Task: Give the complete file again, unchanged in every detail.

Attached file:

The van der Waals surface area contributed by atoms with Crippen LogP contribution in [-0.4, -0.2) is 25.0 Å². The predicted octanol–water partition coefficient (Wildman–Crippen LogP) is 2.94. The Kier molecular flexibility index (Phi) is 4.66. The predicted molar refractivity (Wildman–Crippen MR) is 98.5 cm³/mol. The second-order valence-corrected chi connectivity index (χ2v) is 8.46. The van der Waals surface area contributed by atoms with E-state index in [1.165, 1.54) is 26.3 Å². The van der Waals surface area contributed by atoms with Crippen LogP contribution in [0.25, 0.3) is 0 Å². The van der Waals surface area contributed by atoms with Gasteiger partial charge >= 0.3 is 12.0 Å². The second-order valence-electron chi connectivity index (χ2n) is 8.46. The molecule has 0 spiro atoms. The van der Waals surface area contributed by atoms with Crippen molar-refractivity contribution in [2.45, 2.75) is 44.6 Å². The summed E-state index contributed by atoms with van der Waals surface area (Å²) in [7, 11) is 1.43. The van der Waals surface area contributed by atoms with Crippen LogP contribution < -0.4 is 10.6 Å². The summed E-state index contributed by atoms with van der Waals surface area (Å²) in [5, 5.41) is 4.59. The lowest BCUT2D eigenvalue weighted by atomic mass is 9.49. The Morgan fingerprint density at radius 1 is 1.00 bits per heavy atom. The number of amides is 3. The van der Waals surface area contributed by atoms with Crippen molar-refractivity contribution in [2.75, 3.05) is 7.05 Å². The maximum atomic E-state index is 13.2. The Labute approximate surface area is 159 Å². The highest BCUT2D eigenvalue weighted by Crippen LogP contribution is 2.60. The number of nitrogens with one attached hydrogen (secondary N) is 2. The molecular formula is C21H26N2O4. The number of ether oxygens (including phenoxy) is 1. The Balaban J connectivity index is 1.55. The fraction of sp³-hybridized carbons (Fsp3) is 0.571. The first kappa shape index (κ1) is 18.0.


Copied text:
The van der Waals surface area contributed by atoms with Crippen LogP contribution in [-0.4, -0.2) is 25.0 Å². The predicted octanol–water partition coefficient (Wildman–Crippen LogP) is 2.94. The Kier molecular flexibility index (Phi) is 4.66. The predicted molar refractivity (Wildman–Crippen MR) is 98.5 cm³/mol. The second-order valence-corrected chi connectivity index (χ2v) is 8.46. The van der Waals surface area contributed by atoms with E-state index in [1.165, 1.54) is 26.3 Å². The van der Waals surface area contributed by atoms with Crippen LogP contribution in [0.25, 0.3) is 0 Å². The van der Waals surface area contributed by atoms with Gasteiger partial charge >= 0.3 is 12.0 Å². The second-order valence-electron chi connectivity index (χ2n) is 8.46. The molecule has 0 spiro atoms. The van der Waals surface area contributed by atoms with Crippen molar-refractivity contribution in [2.45, 2.75) is 44.6 Å². The summed E-state index contributed by atoms with van der Waals surface area (Å²) in [7, 11) is 1.43. The van der Waals surface area contributed by atoms with Crippen LogP contribution < -0.4 is 10.6 Å². The summed E-state index contributed by atoms with van der Waals surface area (Å²) in [5, 5.41) is 4.59. The lowest BCUT2D eigenvalue weighted by atomic mass is 9.49. The Morgan fingerprint density at radius 1 is 1.00 bits per heavy atom. The number of amides is 3. The van der Waals surface area contributed by atoms with Crippen molar-refractivity contribution in [2.75, 3.05) is 7.05 Å². The maximum atomic E-state index is 13.2. The Labute approximate surface area is 159 Å². The highest BCUT2D eigenvalue weighted by Crippen LogP contribution is 2.60. The number of nitrogens with one attached hydrogen (secondary N) is 2. The molecular formula is C21H26N2O4. The number of ether oxygens (including phenoxy) is 1. The Balaban J connectivity index is 1.55. The fraction of sp³-hybridized carbons (Fsp3) is 0.571. The first kappa shape index (κ1) is 18.0.